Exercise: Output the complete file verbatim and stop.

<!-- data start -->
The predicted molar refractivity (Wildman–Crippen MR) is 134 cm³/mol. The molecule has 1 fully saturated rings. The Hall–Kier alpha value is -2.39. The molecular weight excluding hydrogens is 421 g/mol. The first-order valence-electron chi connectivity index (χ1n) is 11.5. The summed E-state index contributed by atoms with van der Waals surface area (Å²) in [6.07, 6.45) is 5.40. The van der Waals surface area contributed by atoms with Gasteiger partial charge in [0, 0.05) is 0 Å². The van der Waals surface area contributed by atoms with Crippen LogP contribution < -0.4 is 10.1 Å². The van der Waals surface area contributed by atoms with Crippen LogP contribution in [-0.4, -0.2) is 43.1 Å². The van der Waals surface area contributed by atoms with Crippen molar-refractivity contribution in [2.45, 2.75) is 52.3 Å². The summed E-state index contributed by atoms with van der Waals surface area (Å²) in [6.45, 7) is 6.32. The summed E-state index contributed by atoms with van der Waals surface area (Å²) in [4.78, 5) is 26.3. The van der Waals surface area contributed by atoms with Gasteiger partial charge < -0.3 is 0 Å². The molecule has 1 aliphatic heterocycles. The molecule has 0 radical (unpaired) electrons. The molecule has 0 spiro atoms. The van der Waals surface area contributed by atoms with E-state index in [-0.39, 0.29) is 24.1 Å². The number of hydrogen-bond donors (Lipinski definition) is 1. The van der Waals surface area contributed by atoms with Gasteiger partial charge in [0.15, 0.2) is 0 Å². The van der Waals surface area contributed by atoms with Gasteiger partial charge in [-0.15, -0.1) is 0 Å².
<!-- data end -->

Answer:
The predicted molar refractivity (Wildman–Crippen MR) is 134 cm³/mol. The molecule has 1 fully saturated rings. The Hall–Kier alpha value is -2.39. The molecular weight excluding hydrogens is 421 g/mol. The first-order valence-electron chi connectivity index (χ1n) is 11.5. The summed E-state index contributed by atoms with van der Waals surface area (Å²) in [6.07, 6.45) is 5.40. The van der Waals surface area contributed by atoms with Gasteiger partial charge in [0, 0.05) is 0 Å². The van der Waals surface area contributed by atoms with Crippen LogP contribution < -0.4 is 10.1 Å². The van der Waals surface area contributed by atoms with Crippen LogP contribution in [-0.4, -0.2) is 43.1 Å². The van der Waals surface area contributed by atoms with Crippen molar-refractivity contribution in [2.45, 2.75) is 52.3 Å². The summed E-state index contributed by atoms with van der Waals surface area (Å²) in [6.45, 7) is 6.32. The summed E-state index contributed by atoms with van der Waals surface area (Å²) in [4.78, 5) is 26.3. The van der Waals surface area contributed by atoms with Gasteiger partial charge < -0.3 is 0 Å². The molecule has 1 aliphatic heterocycles. The molecule has 0 radical (unpaired) electrons. The molecule has 0 spiro atoms. The van der Waals surface area contributed by atoms with E-state index in [-0.39, 0.29) is 24.1 Å². The number of hydrogen-bond donors (Lipinski definition) is 1. The van der Waals surface area contributed by atoms with Gasteiger partial charge in [0.15, 0.2) is 0 Å². The van der Waals surface area contributed by atoms with Gasteiger partial charge in [-0.15, -0.1) is 0 Å².